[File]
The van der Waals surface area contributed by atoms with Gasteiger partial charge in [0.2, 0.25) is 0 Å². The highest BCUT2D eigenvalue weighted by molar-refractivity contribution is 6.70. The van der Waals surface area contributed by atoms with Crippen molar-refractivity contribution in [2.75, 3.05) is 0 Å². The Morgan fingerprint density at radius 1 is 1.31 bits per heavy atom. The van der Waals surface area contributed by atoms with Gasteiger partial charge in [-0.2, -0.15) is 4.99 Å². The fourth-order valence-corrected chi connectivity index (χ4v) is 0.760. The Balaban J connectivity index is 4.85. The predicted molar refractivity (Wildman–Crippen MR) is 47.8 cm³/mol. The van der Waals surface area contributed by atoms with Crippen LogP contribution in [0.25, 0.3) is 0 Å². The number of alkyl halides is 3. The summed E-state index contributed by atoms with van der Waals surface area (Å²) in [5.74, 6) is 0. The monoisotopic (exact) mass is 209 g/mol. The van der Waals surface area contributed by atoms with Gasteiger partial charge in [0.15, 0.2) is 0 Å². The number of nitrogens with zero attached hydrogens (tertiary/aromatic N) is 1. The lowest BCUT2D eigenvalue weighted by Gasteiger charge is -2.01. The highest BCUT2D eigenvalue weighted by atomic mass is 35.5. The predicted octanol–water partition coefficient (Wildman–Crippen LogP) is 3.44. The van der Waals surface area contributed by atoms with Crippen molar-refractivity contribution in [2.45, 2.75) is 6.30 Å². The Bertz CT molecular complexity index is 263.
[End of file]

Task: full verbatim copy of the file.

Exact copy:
The van der Waals surface area contributed by atoms with Gasteiger partial charge in [0.2, 0.25) is 0 Å². The highest BCUT2D eigenvalue weighted by molar-refractivity contribution is 6.70. The van der Waals surface area contributed by atoms with Crippen molar-refractivity contribution in [2.75, 3.05) is 0 Å². The Morgan fingerprint density at radius 1 is 1.31 bits per heavy atom. The van der Waals surface area contributed by atoms with Gasteiger partial charge in [-0.2, -0.15) is 4.99 Å². The fourth-order valence-corrected chi connectivity index (χ4v) is 0.760. The Balaban J connectivity index is 4.85. The predicted molar refractivity (Wildman–Crippen MR) is 47.8 cm³/mol. The van der Waals surface area contributed by atoms with Crippen LogP contribution in [0.25, 0.3) is 0 Å². The number of alkyl halides is 3. The summed E-state index contributed by atoms with van der Waals surface area (Å²) in [5.74, 6) is 0. The monoisotopic (exact) mass is 209 g/mol. The van der Waals surface area contributed by atoms with Gasteiger partial charge in [0.15, 0.2) is 0 Å². The number of nitrogens with zero attached hydrogens (tertiary/aromatic N) is 1. The lowest BCUT2D eigenvalue weighted by Gasteiger charge is -2.01. The highest BCUT2D eigenvalue weighted by atomic mass is 35.5. The predicted octanol–water partition coefficient (Wildman–Crippen LogP) is 3.44. The van der Waals surface area contributed by atoms with Crippen molar-refractivity contribution in [2.45, 2.75) is 6.30 Å². The Bertz CT molecular complexity index is 263.